Formula 1 race director Charlie Whiting has dismissed fears of potential "carnage" with new standing restart rules.
From 2018, restarts following red flag periods can be made from the grid, rather than from behind a safety car as has previously happened.
The choice over the procedure will be made by Whiting at the time of the stoppage and will depend on track conditions.
The FIA conducted trials of the new standing restart procedure during pre-season testing at Barcelona, but the efforts drew some fairly harsh criticism from drivers.
Romain Grosjean was the most critical, suggesting that the grip levels were so low during the tests that he feared the risk of accidents in the real thing.
"Safety-wise I'm a bit concerned," he said about the possibility of having to do the restart on used tyres. "To me it could be carnage.
"You could lose the car in a straight line. Honestly, I was not having much fun, just trying to upshift and downshift was tricky."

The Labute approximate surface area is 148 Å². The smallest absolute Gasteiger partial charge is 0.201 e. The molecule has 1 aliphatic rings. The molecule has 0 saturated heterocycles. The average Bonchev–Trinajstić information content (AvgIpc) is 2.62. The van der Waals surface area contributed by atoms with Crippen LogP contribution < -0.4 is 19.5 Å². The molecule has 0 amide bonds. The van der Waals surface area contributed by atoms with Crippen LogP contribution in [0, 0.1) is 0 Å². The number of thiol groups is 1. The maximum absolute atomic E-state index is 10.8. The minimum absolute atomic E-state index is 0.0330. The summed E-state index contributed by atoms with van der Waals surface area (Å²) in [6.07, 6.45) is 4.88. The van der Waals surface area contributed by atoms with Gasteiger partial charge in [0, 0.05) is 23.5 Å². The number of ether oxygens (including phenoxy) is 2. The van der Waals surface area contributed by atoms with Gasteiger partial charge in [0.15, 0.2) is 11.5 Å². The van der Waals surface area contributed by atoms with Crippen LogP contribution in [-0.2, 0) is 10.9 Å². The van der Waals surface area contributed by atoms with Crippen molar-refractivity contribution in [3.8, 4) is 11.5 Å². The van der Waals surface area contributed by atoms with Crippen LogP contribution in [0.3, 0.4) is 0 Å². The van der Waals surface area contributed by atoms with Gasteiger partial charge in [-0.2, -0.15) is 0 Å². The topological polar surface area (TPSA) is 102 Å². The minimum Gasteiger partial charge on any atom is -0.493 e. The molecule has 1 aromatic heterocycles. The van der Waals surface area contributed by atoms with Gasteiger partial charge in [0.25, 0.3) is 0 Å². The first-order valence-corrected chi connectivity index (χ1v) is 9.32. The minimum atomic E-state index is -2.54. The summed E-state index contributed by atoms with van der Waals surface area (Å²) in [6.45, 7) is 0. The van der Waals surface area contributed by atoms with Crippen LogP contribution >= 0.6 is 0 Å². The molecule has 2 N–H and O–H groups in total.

But Whiting believes that driver worries are unfounded, because in the event of a red flag teams normally change tyres anyway, so it would be not much different to a normal race start.
"No driver has spoken to me about it," said Whiting about the fears that have been expressed.
"It seems a bit of an odd comment to me, because they all put new tyres on whenever there is a red flag.
"So I am not too concerned about it. I think the grip was quite low in Barcelona anyway, and they didn't put new tyres on because it was a quick procedure.
"So I am not overly concerned about it."